1. Work with a lending institution that sees real value in “green.” Lenders who value green construction may be just as scarce as green appraisers. It will likely be an easier case if you will be building or substantially remodeling a home to a nationally recognized LEED, Energy Star, Passive House green standard. Talk to the lender about whether they will support your green efforts before applying for the loan. If not, walk!

You want the lender on your side if your wanna-be green appraisal turns you red, like it did with us. Our lender was extremely supportive, agreeing to discard at no cost to us an appraisal that valued our Passivhaus/LEED Platinum home as “typical” for energy efficiency. The bank then agreed to engage another recognized green qualified appraiser.

2. Work with the lender to find an appraiser with green credentials. This can be tricky on many fronts. Lenders typically have a list of approved appraisers that they work with, and may be uncomfortable using an unfamiliar appraiser. Under new federal loan standards, neither you or the loan officer has any say in which of the approved appraisers will be selected. But you can suggest to the lender individuals from nationally recognized appraisal organizations that have demonstrated green skills.

One such organization is the Appraisal Institute (AI), a global membership association of professional real estate appraisers with more than 24,000 members throughout the world. AI launched a Green Valuation Program in January 2011 to “educate appraisers on the intricacies of valuing high-performance residential and commercial buildings.”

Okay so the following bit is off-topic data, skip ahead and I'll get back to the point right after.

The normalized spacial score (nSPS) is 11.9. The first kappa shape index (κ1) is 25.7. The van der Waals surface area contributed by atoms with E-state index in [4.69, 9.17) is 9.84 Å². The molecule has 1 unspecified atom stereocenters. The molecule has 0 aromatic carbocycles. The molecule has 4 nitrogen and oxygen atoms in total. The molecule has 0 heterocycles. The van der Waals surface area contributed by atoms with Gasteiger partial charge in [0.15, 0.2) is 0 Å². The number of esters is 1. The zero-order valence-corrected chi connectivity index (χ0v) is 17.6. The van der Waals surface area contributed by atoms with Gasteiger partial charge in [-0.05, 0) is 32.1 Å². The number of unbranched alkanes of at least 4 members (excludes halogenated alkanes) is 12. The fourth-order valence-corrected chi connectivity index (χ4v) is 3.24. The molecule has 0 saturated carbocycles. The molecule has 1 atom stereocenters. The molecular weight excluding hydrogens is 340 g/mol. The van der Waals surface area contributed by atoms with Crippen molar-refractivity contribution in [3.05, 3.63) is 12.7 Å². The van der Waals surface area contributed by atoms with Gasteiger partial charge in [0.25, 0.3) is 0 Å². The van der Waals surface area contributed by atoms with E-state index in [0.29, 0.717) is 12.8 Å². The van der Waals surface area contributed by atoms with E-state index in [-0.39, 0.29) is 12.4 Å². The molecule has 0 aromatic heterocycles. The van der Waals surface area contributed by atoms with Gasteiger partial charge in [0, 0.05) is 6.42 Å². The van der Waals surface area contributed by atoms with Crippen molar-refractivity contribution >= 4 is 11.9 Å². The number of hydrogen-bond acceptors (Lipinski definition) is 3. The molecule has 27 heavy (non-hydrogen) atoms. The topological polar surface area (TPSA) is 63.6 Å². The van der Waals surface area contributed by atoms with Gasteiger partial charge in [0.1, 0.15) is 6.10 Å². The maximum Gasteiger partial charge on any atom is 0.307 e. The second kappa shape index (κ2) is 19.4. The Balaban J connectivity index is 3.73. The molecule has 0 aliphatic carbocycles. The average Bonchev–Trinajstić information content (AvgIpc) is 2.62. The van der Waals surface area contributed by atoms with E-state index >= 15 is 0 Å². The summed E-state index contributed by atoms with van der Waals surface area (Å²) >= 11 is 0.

AI maintains a registry of individuals who have completed courses in residential and/or commercial courses in its Valuation of Sustainable Buildings program. Find out which appraisers in your region have completed these courses and suggest to the bank that they select one of these individuals. Fortunately for us, our bank agreed to employ one of the two AI members in our area with green credentials, even though they had never used him before.

3. Make sure the appraiser is properly armed with all the green features in the home. Don’t let the appraiser guess or assume he/she will realize all the features. Lead the horse to water and hope he will drink it!

Be sure the architectural drawings fully identify the green features. Ditto with the list of construction specifications. The appraiser should have access to all the drawings and specifications, and you should be suspicious if none are requested.

Provide the appraiser with a summary, brochure, web link or other reference material that explains the green construction standards you plan to meet. Offer to discuss the green specifics with the appraisers. Even better is to have the builder or architect discuss the green features with the appraiser.

Be specific, polite, and professional. And remember that the appraiser’s job is assess the VALUE on the property based on what other individuals are likely to willing to pay. So emphasize the economic benefits of energy efficient aspects.

4. Take a deep breath and wait for the appraiser to prepare the appraisal.

My next blog will discuss how the appraiser should recognize the green features of the home, and different approaches on valuing green.

The first article in this series was Kicking the Tires on a Passivhaus Project. Roger Normand’s construction blog is called EdgewaterHaus.


  1. Brent_Eubanks | | #1

    appraising PV
    One topic I am hoping you will speak to specifically, is how to get a reasonable appraisal on the value of a PV system. Although PV is not the most cost effective green measure in many cases, it has the advantages of being visible and desirable (at least to some buyers). It can be easily retrofit (compared to say, extra insulation) and its financial benefits are pretty straightforward to estimate. As such I would expect PV value to be easily incorporated into appraisals, but from what I have seen so far, it typically is not.